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5 December 2013 11:26 am ,
Vol. 342 ,
An animal rights group known as the Nonhuman Rights Project filed lawsuits in three New York courts this week in an...
Researchers have been hot on the trail of the elusive Denisovans, a type of ancient human known only by their DNA and...
Thousands of scientists in the Russian Academy of Sciences (RAS) are about to lose their jobs as a result of the...
Dyslexia, a learning disability that hinders reading, hasn't been associated with deficits in vision, hearing, or...
Exotic, elusive, and dangerous, snakes have fascinated humankind for millennia. They can be hard to find, yet their...
Researchers have sequenced and analyzed the first two snake genomes, which represent two evolutionary extremes. The...
Snake venoms are remarkably complex mixtures that can stun or kill prey within minutes. But more and more researchers...
At age 30, Dutch biologist Freek Vonk has built up a respectable career as a snake scientist. But in his home country,...
- 5 December 2013 11:26 am , Vol. 342 , #6163
- About Us
Drowning in Fat
17 March 2005 (All day)
An explosive rise in obesity may cause life expectancy in the U.S. to level off or decline by 2050, according to a new study.
In the 20th century, U.S. life expectancy climbed from 47 to its present height of mid to late 70's, a rise unprecedented in human history. The fastest part of the increase occurred in the first few decades of the century, as improved sanitation and nutrition dramatically reduced infant and child mortality.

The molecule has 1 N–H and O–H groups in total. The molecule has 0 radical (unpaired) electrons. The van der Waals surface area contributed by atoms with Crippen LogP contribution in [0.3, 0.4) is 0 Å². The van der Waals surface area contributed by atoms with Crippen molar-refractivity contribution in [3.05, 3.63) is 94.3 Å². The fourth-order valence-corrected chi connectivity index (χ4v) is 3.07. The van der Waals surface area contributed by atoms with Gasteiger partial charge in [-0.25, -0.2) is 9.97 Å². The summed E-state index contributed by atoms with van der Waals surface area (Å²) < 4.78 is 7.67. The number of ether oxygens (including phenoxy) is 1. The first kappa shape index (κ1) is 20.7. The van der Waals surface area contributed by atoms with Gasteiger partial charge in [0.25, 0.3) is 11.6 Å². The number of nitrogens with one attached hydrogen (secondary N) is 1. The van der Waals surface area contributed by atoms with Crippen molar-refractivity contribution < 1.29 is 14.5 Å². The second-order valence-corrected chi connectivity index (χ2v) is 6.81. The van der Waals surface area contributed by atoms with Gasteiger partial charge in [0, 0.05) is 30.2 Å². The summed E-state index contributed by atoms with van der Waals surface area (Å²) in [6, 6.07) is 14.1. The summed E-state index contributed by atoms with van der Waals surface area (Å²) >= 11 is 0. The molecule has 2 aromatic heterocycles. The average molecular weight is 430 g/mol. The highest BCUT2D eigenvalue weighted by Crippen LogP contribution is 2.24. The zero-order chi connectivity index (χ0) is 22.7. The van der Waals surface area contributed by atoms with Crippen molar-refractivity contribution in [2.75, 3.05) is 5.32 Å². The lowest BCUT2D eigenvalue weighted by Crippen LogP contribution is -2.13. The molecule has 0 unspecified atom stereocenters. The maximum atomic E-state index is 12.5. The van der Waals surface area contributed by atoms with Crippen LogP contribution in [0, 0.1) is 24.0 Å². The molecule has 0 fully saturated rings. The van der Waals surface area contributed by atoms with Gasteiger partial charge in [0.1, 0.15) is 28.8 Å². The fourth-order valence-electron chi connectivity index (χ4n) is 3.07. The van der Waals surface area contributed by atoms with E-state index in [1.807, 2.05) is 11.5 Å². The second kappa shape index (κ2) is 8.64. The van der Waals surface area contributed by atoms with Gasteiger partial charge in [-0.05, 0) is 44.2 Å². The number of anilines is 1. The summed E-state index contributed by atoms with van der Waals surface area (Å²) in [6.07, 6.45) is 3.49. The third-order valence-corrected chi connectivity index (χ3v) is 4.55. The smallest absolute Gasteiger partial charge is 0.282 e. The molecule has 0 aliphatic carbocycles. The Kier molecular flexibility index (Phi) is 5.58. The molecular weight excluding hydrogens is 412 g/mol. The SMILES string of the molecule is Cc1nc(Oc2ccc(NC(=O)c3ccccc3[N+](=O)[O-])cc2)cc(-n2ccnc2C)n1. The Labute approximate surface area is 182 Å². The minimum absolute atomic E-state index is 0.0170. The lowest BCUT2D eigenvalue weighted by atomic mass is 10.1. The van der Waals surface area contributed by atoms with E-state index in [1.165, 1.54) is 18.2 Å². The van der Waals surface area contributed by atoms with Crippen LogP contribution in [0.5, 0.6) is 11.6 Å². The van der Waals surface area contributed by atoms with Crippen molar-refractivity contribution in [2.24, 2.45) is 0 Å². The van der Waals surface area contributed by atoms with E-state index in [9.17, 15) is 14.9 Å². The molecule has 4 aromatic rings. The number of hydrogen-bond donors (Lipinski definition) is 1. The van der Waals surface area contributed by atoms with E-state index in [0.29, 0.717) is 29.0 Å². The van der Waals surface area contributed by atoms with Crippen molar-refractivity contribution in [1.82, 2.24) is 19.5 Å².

If the new study is correct, the unprecedented rise in life expectancy will be followed by an equally unprecedented fall. A 10-person research team led by S. Jay Olshansky of the University of Illinois, Chicago, and David S. Ludwig of Children's Hospital in Boston, Massachusetts, examined data from Centers for Disease Control's big National Health and Nutrition Examination Surveys. "We tried to answer a simple question," says Olshanksy. "What would life expectancy be like in the U.S. if obesity did not exist?"
The researchers found that increasing levels of obesity, especially childhood obesity, has already offset increasing life expectancy "by 0.33 to 0.93 year for white males," with similar offsets for women and other races. Assuming that current trends continue and that no big technical fixes emerge, Olshansky says, "we have strong reason to believe this number will rise rapidly in the coming decades."
Although Olshansky stresses that the estimate is "a first-pass approximation," he believes the effect is large enough to demonstrate "that trends in obesity in younger ages will lead to significantly higher rates of mortality in the future--we will lose 2 to 5 or more years [of life expectancy] in the coming decades" if the obesity epidemic continues unchecked. If the projections—published today in the New England Journal of Medicine--come true, he notes, the next generations will be the first in recorded history to die younger and sicker than their parents--a public-health catastrophe.
That conclusion is likely to be controversial. Critics argue that it is based on a partial reading of the evidence. "Obesity is indeed a problem," says James Vaupel, director of the Max Planck Institute for Demographic Research in Rostock, Germany. "But on the other side there are extraordinary advances being made as a result of biomedical research." Moreover, he says, "the United States has seen a slowdown in life expectancy, but in other countries it's going up fairly rapidly—about 3 months per year in places like France and Japan."
National Health and Nutrition Examination Survey